Does anyone in the Daniels family read threads like this one to see what the 'knifers' are saying ?
kj

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Re: Tuna Valley Picture Show

Post by Rookie » Wed Aug 16, 2017 3:49 am

I know Ryan Daniels is active on Facebook knife groups. I don't believe he goes on any of the main knife forums, at least not yet. That may change in the future from what he was saying.

Yeah, I know what you mean about the handles. I think it's just a personal preference of liking huge chunky thick handles, or slim ones for more comfortable carrying.
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Re: Tuna Valley Picture Show

Post by RalphAlsip » Wed Aug 16, 2017 5:25 am

kootenay joe wrote:The only aspect of these knives i do not like is the tendency for thick handle slabs.
kj
I prefer a thin and and well-matched (symmetrical) set of handles, too. In my experience the Tuna Valley Buffalo horn is thin, well balanced, and comfortable. The Buffalo is not as "eye catching" in my opinion..

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Re: Tuna Valley Picture Show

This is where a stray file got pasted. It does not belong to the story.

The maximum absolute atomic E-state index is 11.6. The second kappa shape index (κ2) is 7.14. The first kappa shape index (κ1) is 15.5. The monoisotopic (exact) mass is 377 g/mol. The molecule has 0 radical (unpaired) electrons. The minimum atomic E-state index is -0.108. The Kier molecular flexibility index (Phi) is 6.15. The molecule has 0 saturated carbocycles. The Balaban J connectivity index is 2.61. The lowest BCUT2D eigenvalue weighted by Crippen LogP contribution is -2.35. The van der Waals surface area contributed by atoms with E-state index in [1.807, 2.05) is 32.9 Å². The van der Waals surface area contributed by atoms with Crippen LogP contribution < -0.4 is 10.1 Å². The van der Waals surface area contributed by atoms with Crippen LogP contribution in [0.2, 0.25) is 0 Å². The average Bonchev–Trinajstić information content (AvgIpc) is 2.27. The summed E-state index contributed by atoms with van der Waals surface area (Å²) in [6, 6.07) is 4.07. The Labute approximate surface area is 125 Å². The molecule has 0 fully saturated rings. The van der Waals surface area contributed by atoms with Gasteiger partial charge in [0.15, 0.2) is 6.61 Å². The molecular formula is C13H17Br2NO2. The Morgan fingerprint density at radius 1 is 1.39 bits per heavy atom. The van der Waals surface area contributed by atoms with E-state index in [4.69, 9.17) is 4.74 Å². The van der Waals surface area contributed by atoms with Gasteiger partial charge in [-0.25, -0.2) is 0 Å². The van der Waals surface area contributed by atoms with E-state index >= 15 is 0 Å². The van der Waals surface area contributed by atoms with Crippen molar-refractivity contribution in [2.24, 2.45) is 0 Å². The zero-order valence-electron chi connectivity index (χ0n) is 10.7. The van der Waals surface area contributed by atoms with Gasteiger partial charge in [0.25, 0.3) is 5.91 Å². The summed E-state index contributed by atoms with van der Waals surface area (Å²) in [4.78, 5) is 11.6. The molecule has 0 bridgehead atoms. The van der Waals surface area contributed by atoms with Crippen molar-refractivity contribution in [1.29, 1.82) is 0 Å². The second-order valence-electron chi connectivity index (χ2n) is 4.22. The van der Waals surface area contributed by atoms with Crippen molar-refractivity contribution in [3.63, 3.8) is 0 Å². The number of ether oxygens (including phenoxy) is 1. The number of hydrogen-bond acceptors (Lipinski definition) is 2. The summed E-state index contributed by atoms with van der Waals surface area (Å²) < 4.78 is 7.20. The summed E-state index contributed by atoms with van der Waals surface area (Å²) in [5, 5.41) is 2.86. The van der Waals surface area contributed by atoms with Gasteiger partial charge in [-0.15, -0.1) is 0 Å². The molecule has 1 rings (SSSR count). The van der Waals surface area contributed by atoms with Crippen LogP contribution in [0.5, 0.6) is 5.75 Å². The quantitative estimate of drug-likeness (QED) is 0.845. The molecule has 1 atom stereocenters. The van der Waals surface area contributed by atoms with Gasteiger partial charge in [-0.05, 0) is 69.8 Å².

Post by kootenay joe » Wed Aug 16, 2017 1:05 pm

I hope the Daniels read what i posted about handle thickness and the follow up posts as well. Thick Stag was simply a 1980's marketing gimmick. It has nothing to do with well made knives.
I have quite a few vintage German knives ( ~ 100 yrs old) with African Water Buffalo horn handles. I don't find these handles accent the knife as well as even wood handles. Ivory and pearl are my preferred handles and now mammoth is the only ivory available on new production knives. I am hoping to find a T.V. knife with slender, slim, beautiful, mammoth ivory handles.
kj

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Re: Tuna Valley Picture Show

Post by kootenay joe » Sun Sep 03, 2017 4:30 pm

Well, i took the plunge and paid the $150 for a stag Tuna Valley Humpback Whittler. I also wanted the Gunstock pattern with excellent mammoth handles but thankfully i balked at the $500 price tag.
I regret having to say that this whittler is an expensive disappointment. It is comparable to an average regular run Queen. The blade grinds are thicker than i think they should be and all 3 edges are dull (which is worse than "not very sharp").
I can feel a rough 'poke' as i run my finger along the frame edges where the stag & bolster meet, at 5 of the 8 'stag-bolster edge junctions'. Likely a few more passes on the buffer would have smoothed this out.